The polymer stabilizer stabilizes the state of the liquid crystal in the absence of an applied field, and permits the liquid crystal to change states in the presence of an applied field.

It is present in an amount of from about 1 % to about 5 %, preferably about 1 % to about 4 %, based on the total weight of polymer and liquid crystal material. The polymer stabilizer is preferably a polymerizable monomer that dissolves into and is aligned with the liquid crystal, and is preferably a UV curable acrylate, such as a diacrylate.

The polyimide alignment layers are preferably antiparallelly rubbed on opposing substrates. The transparent substrates may be glass or plastic. The chiral nematic liquid crystal display device has a cell thickness to pitch ratio of greater than or equal to about 0.75 to less than or equal to about 1.25, preferably about 0.88.

EXAMPLE

A 7 microns thick, 80 dpi 160160 matrix display was constructed by the following procedure. The device was constructed using two pieces of indium tin oxide (ITO) coated glass substrates having an antiparallelly rubbed Nissan SE-610 polyimide coating. Seven (7) micron glass fiber spacers were used to maintain the glass substrates in a spaced apart relationship and form the cell. The liquid crystal material that was to be introduced into the cell was ZLI-1694, with a chiral additive, CB15 from E. Merck. The d/p ratio was 0.88, so the pitch was 7.95 microns. A two (2) weight percent photocurable diacrylate monomer, Desolite 2002-33 available from DSM Desotech Co., was added to the liquid crystal mixture before it was degassed, vacuum filled, squeezed and sealed. The device was then exposed to UV light for approximately 10 minutes (3 mw/cm2) with a voltage of 15 V applied to it.

The polymer stabilized liquid crystal display cell produced in the above Example was analyzed for hysteresis by comparing display brightness at various applied voltages. FIG. 1 shows the electro-optic curve that was taken with the cell between a pair of crossed polarizers. When a holding voltage of V(subH) equal to 2.1 volts was applied to a pixel, the pixel stayed at black (normal white mode) after a short pulse of 2 V(subH) (effective voltage is 4.2 volts) was applied, the pixel stayed at white after a short pulse of V(sub H) (effective voltage is zero volts) was applied. The total ramp time was 5 minutes.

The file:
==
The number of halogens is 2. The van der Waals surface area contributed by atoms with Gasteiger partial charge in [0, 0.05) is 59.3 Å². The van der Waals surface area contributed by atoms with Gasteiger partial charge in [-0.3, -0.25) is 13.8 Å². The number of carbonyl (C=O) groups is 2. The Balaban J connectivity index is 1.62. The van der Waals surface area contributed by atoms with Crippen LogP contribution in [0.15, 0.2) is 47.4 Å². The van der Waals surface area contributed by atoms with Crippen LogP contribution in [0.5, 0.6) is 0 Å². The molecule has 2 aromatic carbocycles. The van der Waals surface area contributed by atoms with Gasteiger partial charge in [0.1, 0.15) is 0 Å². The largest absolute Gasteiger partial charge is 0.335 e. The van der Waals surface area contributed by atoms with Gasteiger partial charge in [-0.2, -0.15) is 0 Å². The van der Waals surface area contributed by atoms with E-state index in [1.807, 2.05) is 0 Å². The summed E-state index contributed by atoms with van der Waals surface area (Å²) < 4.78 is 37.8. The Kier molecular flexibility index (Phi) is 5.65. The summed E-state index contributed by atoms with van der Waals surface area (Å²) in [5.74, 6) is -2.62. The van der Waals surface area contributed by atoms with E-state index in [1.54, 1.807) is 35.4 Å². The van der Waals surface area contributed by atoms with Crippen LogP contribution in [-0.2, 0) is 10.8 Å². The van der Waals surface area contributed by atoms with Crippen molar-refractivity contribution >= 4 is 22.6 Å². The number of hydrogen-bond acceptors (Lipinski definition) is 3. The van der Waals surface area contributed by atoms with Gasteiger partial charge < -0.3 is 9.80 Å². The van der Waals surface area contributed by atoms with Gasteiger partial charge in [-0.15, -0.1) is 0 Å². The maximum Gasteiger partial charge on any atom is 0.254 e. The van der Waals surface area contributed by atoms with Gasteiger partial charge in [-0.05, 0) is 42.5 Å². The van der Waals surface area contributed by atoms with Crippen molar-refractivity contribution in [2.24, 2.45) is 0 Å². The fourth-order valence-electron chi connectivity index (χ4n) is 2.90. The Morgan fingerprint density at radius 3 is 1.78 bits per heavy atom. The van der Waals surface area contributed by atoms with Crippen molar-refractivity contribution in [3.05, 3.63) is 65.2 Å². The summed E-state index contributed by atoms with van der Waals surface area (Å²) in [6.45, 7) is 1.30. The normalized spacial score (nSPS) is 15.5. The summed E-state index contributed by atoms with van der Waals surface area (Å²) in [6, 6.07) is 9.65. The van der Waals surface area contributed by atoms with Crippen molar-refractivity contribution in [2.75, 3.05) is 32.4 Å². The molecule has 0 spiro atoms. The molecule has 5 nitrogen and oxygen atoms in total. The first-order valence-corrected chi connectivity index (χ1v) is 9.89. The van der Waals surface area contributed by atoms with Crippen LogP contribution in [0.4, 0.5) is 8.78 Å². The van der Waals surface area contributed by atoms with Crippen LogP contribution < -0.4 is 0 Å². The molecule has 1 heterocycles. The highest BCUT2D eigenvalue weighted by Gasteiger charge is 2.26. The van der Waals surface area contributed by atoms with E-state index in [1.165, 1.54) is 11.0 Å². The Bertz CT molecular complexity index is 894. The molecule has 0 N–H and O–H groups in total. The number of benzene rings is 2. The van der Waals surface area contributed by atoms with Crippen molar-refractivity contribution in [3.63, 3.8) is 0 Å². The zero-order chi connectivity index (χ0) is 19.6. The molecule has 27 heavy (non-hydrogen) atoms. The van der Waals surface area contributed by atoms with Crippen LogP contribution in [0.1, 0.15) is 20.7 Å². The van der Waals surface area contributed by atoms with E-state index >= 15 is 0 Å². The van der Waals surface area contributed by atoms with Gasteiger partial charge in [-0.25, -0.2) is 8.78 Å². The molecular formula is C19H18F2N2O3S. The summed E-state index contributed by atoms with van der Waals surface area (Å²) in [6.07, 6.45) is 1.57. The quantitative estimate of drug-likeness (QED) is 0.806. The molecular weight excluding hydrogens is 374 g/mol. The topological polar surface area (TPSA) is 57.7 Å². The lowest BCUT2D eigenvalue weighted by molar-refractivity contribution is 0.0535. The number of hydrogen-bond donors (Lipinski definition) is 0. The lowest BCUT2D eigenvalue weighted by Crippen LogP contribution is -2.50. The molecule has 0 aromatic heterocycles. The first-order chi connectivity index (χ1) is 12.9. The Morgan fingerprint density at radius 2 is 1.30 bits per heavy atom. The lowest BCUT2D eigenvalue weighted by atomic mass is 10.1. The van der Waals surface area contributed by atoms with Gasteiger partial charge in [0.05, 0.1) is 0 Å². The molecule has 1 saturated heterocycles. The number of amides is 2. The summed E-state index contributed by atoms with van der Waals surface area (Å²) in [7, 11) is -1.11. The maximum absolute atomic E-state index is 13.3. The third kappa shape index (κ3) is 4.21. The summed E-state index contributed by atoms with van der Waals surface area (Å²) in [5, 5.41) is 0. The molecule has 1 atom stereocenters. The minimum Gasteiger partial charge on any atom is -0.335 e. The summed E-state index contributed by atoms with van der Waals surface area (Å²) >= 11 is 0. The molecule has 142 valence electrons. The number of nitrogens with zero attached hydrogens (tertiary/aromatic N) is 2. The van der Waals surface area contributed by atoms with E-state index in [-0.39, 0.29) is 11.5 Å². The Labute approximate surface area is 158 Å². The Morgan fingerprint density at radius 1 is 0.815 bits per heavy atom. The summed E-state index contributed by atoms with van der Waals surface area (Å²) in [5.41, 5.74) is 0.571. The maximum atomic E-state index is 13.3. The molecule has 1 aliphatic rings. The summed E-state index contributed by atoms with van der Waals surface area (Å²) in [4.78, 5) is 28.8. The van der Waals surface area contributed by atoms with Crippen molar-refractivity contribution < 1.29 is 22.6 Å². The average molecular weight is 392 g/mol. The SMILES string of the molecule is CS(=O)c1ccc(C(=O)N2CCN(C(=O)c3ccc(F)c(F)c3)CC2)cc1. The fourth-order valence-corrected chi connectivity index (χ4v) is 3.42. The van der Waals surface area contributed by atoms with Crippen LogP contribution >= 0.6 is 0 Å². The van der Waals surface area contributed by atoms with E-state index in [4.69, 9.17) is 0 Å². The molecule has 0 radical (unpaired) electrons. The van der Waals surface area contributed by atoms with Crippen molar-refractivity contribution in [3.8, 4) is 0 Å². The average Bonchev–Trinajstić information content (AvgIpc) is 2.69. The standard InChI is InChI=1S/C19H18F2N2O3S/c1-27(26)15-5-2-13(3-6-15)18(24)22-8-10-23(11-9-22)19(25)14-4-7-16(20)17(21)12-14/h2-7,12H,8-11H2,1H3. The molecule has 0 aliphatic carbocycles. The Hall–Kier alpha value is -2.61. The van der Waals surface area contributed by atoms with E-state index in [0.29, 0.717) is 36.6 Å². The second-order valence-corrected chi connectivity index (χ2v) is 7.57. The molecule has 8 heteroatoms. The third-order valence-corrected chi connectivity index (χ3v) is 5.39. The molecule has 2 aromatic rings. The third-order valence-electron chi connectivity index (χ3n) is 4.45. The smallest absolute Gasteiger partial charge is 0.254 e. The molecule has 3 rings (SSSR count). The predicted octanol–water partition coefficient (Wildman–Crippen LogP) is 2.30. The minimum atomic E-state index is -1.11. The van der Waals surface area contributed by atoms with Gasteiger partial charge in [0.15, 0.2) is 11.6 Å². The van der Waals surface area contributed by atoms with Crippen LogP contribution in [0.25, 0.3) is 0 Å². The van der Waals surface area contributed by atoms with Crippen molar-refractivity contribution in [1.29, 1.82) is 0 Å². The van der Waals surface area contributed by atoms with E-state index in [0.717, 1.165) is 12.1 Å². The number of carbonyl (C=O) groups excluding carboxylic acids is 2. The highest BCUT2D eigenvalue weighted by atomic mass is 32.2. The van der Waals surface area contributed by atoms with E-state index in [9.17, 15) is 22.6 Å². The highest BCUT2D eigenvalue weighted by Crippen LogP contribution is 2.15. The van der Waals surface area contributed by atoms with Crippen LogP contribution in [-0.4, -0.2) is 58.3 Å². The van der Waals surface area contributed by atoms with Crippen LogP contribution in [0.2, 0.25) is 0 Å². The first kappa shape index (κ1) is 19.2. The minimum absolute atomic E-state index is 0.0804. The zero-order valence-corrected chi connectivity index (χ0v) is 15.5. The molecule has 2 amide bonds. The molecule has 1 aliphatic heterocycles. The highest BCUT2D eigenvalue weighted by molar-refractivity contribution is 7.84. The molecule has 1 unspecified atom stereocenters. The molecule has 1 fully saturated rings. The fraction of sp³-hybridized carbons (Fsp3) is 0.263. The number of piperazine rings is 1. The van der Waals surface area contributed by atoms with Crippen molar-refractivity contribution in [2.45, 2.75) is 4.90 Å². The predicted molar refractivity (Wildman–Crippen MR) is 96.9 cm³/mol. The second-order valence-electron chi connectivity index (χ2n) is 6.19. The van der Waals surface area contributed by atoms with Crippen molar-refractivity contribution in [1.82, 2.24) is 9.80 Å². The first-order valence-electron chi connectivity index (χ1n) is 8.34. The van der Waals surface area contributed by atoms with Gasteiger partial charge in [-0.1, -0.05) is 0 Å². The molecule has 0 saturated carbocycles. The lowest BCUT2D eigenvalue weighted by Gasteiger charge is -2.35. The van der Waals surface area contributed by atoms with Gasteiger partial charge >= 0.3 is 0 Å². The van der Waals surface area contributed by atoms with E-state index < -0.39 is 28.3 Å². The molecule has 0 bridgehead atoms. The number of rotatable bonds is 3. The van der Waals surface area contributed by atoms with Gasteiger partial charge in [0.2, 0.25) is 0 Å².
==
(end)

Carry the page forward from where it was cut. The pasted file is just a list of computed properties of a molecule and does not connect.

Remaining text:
This device had very sharp thresholds and the voltage windows for hysteresis was large enough for an easy holding voltage selection and small enough for easy addressing (2:1 addressing was used in this case). The device could be switched between black and white and stayed that way with 4.2 volts or zero volts pulses applied.

The switching time for the on and off states are not the same for the inventive matrix device due to the presence of polymer network, as for the device without polymer stabilization. The switch on time is about 7 ms and switch off time is about 25 ms.

The mechanism behind the bistability of this type of device can be explained by `up` and `down` states of the mid-plane tilt. When a high electric pulse is applied to the cell and then drops to the holding voltage, the mid-plane director tilt angle is almost perpendicular to the surface. This is the `up` state. When a zero field pulse is applied to the cell and then stays at holding voltage, the mid-plane director tilt angle is almost parallel to the surface. This is the `down` state.

In FIG. 2 (a) and (b), the tilt angles across the cell as a function of applied voltage are plotted for two different situations. One is for the increasing applied voltage case, FIG. 2 (a): and the other is for the decreasing applied voltage case, FIG. 2 (b).

By changing the applied voltage from 0 V to 5 V with 0.1 V increments, the director configurations were obtained for each voltage and the system free energy density was calculated as well as the elastic energy density for that voltage. The same process was then repeated for applied voltage from 5 V to 0 V.